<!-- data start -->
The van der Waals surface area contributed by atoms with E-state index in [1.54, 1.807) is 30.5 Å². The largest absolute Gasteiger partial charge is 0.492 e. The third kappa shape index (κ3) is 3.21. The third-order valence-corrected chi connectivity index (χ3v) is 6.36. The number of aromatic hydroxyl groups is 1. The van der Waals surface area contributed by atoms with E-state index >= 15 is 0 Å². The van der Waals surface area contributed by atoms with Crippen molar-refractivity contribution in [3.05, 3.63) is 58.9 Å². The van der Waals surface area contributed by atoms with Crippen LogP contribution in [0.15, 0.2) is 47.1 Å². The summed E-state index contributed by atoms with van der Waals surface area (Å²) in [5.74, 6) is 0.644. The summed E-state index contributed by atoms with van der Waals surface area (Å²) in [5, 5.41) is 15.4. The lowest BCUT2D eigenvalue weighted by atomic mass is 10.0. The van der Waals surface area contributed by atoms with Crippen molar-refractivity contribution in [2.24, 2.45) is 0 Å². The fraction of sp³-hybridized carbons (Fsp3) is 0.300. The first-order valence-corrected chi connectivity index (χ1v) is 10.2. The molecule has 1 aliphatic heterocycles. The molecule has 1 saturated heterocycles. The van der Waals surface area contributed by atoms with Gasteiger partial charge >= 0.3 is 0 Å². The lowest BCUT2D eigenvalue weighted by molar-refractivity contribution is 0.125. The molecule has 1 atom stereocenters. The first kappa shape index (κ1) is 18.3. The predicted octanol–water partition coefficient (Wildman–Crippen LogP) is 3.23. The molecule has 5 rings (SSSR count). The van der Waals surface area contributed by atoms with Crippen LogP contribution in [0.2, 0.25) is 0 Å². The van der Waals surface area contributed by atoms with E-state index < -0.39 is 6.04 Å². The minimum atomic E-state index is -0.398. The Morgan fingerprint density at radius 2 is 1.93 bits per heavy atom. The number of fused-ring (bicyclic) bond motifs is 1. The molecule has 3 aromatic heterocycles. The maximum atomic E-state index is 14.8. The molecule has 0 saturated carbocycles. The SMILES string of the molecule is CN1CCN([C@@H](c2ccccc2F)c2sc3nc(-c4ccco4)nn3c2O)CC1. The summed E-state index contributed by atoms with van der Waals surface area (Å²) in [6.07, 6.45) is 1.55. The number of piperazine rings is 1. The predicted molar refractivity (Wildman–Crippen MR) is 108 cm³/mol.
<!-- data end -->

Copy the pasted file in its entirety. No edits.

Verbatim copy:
The van der Waals surface area contributed by atoms with E-state index in [1.54, 1.807) is 30.5 Å². The largest absolute Gasteiger partial charge is 0.492 e. The third kappa shape index (κ3) is 3.21. The third-order valence-corrected chi connectivity index (χ3v) is 6.36. The number of aromatic hydroxyl groups is 1. The van der Waals surface area contributed by atoms with E-state index >= 15 is 0 Å². The van der Waals surface area contributed by atoms with Crippen molar-refractivity contribution in [3.05, 3.63) is 58.9 Å². The van der Waals surface area contributed by atoms with Crippen LogP contribution in [0.15, 0.2) is 47.1 Å². The summed E-state index contributed by atoms with van der Waals surface area (Å²) in [5.74, 6) is 0.644. The summed E-state index contributed by atoms with van der Waals surface area (Å²) in [5, 5.41) is 15.4. The lowest BCUT2D eigenvalue weighted by atomic mass is 10.0. The van der Waals surface area contributed by atoms with Crippen molar-refractivity contribution in [2.24, 2.45) is 0 Å². The fraction of sp³-hybridized carbons (Fsp3) is 0.300. The first-order valence-corrected chi connectivity index (χ1v) is 10.2. The molecule has 1 aliphatic heterocycles. The molecule has 1 saturated heterocycles. The van der Waals surface area contributed by atoms with Gasteiger partial charge >= 0.3 is 0 Å². The lowest BCUT2D eigenvalue weighted by molar-refractivity contribution is 0.125. The molecule has 1 atom stereocenters. The first kappa shape index (κ1) is 18.3. The predicted octanol–water partition coefficient (Wildman–Crippen LogP) is 3.23. The molecule has 5 rings (SSSR count). The van der Waals surface area contributed by atoms with Crippen LogP contribution in [0.2, 0.25) is 0 Å². The van der Waals surface area contributed by atoms with E-state index < -0.39 is 6.04 Å². The minimum atomic E-state index is -0.398. The Morgan fingerprint density at radius 2 is 1.93 bits per heavy atom. The number of fused-ring (bicyclic) bond motifs is 1. The molecule has 3 aromatic heterocycles. The maximum atomic E-state index is 14.8. The molecule has 0 saturated carbocycles. The SMILES string of the molecule is CN1CCN([C@@H](c2ccccc2F)c2sc3nc(-c4ccco4)nn3c2O)CC1. The summed E-state index contributed by atoms with van der Waals surface area (Å²) in [6.07, 6.45) is 1.55. The number of piperazine rings is 1. The predicted molar refractivity (Wildman–Crippen MR) is 108 cm³/mol.